Let $A=g^{-1}((-\infty,0))$ and $B=g^{-1}((0,\infty))$. Assume that neither is empty. Note that $A\cup B = \Bbb R$, and $A$ and $B$ are both open (by continuity of $g$) and that they are disjoint. This contradicts the connectedness of $\Bbb R$. Therefore $A=\emptyset$ or $B = \emptyset$, i.e. $g(x) < 0$ for all $x\in \Bbb R$ or $g(x) > 0$ for all $x\in \Bbb R$.

Now assume $g(x)>0$ for all $x$, then $f(x+d)>f(x)>f(x-d)$ for all $x$. Then, for any fixed $x$,

  • $f(x)>f(x-d)>f((x-d)-d) = f(x-2d)>\cdots > f(x-nd)$, for all $n \in \Bbb N$


  • $f(x)<f(x+d)<f((x+d)+d) = f(x+2d) < \cdots < f(x+nd)$ for all $n \in \Bbb N$

i.e. $f(x+nd)>f(x)>f(x-nd)$ for all $n \in\Bbb N$. Taking $n\to \infty$, we get by continuity that $f(x) = L$. Since $x$ was arbitrary, we get $f(x) = L$ for all $x$. So $g(x) = 0$ for all $x$, contradiction.

Similarly, if $g(x)<0$ for all $x$, we get a contradiction.

We conclude that there exists $x_0$ such that $g(x_0)=0$, i.e. $f(x_0+d) = f(x_0)$, as desired.

Added later on

Looking at it now, there is no need for all of that juggling to prove that $g(x) > 0$ for all $x$ or $g(x) < 0$ for all $x$. Just argue that if at some two points $g(x_1)\le 0$ and $g(x_2)\ge 0$, then by IVT $g(x_0)=0$ somewhere.


Let $m=\sup_{x\in \mathbb{R} } f(x)$ and assume that $m>\lim_{x\to \infty} f(x).$ Then for some $x_0 $ we have $f(x_0 )=m.$ Suppose that $f(x+d) - f(x) \neq 0 $ for all $x.$ Then we can assume that $f(x+d) - f(x) <0 $ for all $x .$ But this implies that $f(x_0 ) -f(x_0 -d ) <0$ but this is impossible.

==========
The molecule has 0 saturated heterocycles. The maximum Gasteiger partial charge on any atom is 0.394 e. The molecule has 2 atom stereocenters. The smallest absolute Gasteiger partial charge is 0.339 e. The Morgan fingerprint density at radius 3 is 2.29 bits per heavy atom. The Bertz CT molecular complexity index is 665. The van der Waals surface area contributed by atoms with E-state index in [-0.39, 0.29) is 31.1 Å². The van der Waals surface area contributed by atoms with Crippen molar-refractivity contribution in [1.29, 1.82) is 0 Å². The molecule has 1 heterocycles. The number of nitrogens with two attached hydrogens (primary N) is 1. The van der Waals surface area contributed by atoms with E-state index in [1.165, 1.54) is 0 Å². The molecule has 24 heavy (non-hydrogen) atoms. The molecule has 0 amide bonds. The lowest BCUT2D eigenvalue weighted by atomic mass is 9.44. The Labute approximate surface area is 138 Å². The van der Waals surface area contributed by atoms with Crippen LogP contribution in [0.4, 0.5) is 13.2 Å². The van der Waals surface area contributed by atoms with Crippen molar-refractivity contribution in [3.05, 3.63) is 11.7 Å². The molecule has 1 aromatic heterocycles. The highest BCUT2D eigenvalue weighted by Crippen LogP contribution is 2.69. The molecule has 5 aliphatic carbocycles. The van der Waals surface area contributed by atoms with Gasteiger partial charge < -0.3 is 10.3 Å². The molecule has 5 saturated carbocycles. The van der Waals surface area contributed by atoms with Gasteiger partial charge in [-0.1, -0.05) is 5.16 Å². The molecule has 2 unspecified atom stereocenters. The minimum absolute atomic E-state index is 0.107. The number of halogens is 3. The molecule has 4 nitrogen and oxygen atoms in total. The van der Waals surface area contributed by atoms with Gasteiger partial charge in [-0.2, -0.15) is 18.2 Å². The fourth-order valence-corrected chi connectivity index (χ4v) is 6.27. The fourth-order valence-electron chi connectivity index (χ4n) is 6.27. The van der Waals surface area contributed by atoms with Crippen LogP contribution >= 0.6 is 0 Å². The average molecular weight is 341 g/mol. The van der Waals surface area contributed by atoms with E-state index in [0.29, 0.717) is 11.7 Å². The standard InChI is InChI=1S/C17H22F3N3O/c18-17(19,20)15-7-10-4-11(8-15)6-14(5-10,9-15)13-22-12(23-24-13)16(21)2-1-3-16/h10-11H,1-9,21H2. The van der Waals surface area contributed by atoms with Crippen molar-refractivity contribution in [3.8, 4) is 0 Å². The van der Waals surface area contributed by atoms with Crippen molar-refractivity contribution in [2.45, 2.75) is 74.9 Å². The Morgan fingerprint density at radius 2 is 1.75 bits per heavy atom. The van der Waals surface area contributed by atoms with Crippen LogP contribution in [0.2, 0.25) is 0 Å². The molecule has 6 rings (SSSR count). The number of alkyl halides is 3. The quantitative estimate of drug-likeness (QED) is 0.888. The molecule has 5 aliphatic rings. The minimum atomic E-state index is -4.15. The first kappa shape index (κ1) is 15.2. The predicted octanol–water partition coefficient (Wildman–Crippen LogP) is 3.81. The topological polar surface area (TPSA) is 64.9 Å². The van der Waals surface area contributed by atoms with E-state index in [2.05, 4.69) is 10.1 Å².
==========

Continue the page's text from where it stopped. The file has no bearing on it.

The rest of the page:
• $\begingroup$ for some x_0 we have f(x_0)=m You don't know that $f$ attains its $\sup$, in other words that $x_0$ exists. Consider for example $f(x) = -e^{-|x|}$ where $\sup f(x) = 0$.. $\endgroup$ – dxiv Nov 17 '16 at 18:04
  • $\begingroup$ then you can take $\inf f(x)$ and go in analogous way $\endgroup$ – MotylaNogaTomkaMazura Nov 17 '16 at 18:15
  • $\begingroup$ No, the exact same argument applies to $\inf$. $\endgroup$ – dxiv Nov 17 '16 at 18:25
  • $\begingroup$ Analogous not exact $\endgroup$ – MotylaNogaTomkaMazura Nov 17 '16 at 18:28

Since you can't use Rolle's theorem because your function is not continuous, maybe we can try something else. The idea is this: you take a point $x_0$ and calculate $x_0+d$. Now you are certain that the two points are at the right distance from each other.

Then calculate $f(x_0)$ and $f(x_0+d)$. Then define $g(x)=f(x)-f(x+d)$. If this function is zero, we are done. We have found our points $x_1$ and $x_2$.

So, start out with one point $x_0$ and calculate $g(x_0)$. It will either be positive or negative, say without loss of generality that it's positive. We have \begin{equation} 0<g(x_0)=f(x_0)-f(x_0+d). \end{equation} Now, we know that at some other point we must have \begin{equation} 0>g(x_{3})=f(x_{3})-f(x_{3}+d), \end{equation} otherwise we would have a monotonically decreasing sequence and then the limits at infinity can not be the same.

You know that g(x) is a continuous function, so you can apply the Intermediate Value Theorem, which is true for all continuous functions on a bounded interval.

The IVT gives you a point $x_1$ at which $g(x_1)=f(x_1)-f(x_1+d)=0$. This gives you your $x_1$ and $x_2$.